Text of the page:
On December 18, 2018, the Grand Rapids City Commission finalized the Grand Rapids Medical Marihuana Facilities Ordinance, permitting five types of licensed medical marijuana businesses to be located within Grand Rapids. The city Planning Commission held an informational meeting on January 3, 2019, to provide additional details on the process.
Core and Support Licenses Have Different Processes
Each business requires a separate license, and the application process is different depending on if you are applying for a “Core” industry license (growers, processors and provisioning centers) or a “Support” industry license (secured transporters and safety compliance labs). There is no cap on the number of medical marijuana facilities in Grand Rapids. However, the number will be limited by the zoning and separation distance requirements in the ordinance, so it is crucial that an application is correctly submitted the first time.
While most of the application documents are the same for the Core and Support licenses there are some key differences in the application process. The Core licenses require a Special Land Use (SLU) approval, which requires a public hearing before the Planning Commission, while the Support licenses only require a staff director review of the application with no public hearing. Grand Rapids will begin to accept applications for the Support licenses on January 22, 2019.
Each Core business requires SLU approval, each applicant/application must appear before the Planning Commission. Since the Planning Commission can review approximately 2-5 applications per hearing, the City has created a draw system to determine the order in which the applications will appear before the Planning Commission for the first wave of applications. The City will begin accepting applications on March 4, 2019. Completed applications received between March 4, 2019 and March 15, 2019 will be sorted into “pools” based on a total of eight possible points granted to the applicant via the Marihuana Industry Voluntary Equitable Development Agreement (MIVEDA) part of the application. The City will draw the applications on April 12, 2019, beginning at 2 pm in the commission chambers and live-streamed on Facebook, with the first Planning Commission meeting on May 9, 2019.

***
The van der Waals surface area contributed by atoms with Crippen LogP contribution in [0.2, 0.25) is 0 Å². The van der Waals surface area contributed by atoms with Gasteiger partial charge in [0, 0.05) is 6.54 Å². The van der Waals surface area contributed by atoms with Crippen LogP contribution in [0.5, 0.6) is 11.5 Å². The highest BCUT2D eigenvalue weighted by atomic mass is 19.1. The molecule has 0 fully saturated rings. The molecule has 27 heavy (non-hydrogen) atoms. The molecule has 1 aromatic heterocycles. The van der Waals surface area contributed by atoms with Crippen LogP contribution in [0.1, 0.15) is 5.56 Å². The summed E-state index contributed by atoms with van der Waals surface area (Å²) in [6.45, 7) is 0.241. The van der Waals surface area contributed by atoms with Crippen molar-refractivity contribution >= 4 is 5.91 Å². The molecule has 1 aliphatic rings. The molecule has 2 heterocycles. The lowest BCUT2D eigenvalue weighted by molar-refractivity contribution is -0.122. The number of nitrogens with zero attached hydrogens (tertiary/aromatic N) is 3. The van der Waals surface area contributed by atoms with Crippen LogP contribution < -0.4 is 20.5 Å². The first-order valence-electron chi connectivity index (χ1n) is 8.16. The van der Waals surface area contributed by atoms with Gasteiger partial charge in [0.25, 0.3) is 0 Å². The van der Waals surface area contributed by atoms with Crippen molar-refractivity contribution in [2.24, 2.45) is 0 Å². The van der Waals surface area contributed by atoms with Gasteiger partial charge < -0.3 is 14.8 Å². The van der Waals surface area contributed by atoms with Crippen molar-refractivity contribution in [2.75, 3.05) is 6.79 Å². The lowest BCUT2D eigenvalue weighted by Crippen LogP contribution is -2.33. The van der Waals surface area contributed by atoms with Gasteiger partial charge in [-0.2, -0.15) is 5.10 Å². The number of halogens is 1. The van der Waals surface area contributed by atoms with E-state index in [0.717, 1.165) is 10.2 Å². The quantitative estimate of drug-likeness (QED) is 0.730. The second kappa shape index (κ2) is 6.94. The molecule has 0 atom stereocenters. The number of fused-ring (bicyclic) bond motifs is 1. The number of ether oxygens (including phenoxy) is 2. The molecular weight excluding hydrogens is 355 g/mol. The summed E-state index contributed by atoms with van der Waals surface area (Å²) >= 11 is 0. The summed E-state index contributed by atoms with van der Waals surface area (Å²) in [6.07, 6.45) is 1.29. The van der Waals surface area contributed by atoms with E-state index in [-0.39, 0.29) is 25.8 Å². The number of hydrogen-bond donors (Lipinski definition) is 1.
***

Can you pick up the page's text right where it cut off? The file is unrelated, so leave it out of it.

To apply for a Support license, Grand Rapids requires an applicant to prove that they have applied for prequalification by the state. To apply for a Core license, Grand Rapids requires an applicant to receive prequalification before the date of the drawing, April 12, 2019. If an applicant has not received prequalification by that date, the City will return the application as incomplete and the applicant will not be eligible for the draw. The prequalification process can take anywhere from 4-8 months.
Definitive deadlines are fast approaching and there is lots do to complete your application. Below are important steps we believe anyone interested in seeking to open a marijuana business within Grand Rapids should take today.
A Plan, More Plans and Expert Planning
The application for both Support and Core licenses require numerous attachments. These include land surveys showing the required separation distances, building elevations, a site plan, a sign plan, a lighting plan, an operations plan, business plan, the Good Neighbor Plan, and a crime prevention plan approved by the Grand Rapids Police Department. Each of these plans takes time to develop as there is a lot of underlying work that needs to be done. It is critical that you are talking to relevant professionals to ensure they have time to get the work done properly before the deadline.
Meet Your Neighbors
The City of Grand Rapids is all about community engagement when it comes to marihuana businesses. As part of the application process, applicants must submit a “Good Neighbor Plan.” This plan requires the applicant to meet with the neighborhood organization, business association and/or corridor improvement district in the area in which the prospective marijuana business is located. It is also important to look around the community to determine if any sensitive use waivers are needed with the application. The City requires this outreach so neighborhoods have an understanding and can have input on the impact a marijuana business may have on their community. The Good Neighbor Plan requires applicants to discuss any potential adverse effects, such as parking, litter, noise, law enforcement activities, etc.
As always, if you need assistance with applications, planning or strategizing your business or need to know something about marijuana law in Michigan, Cannalex Law is here to help.
This blog was co-written by Bob Hendricks and Sam Levine.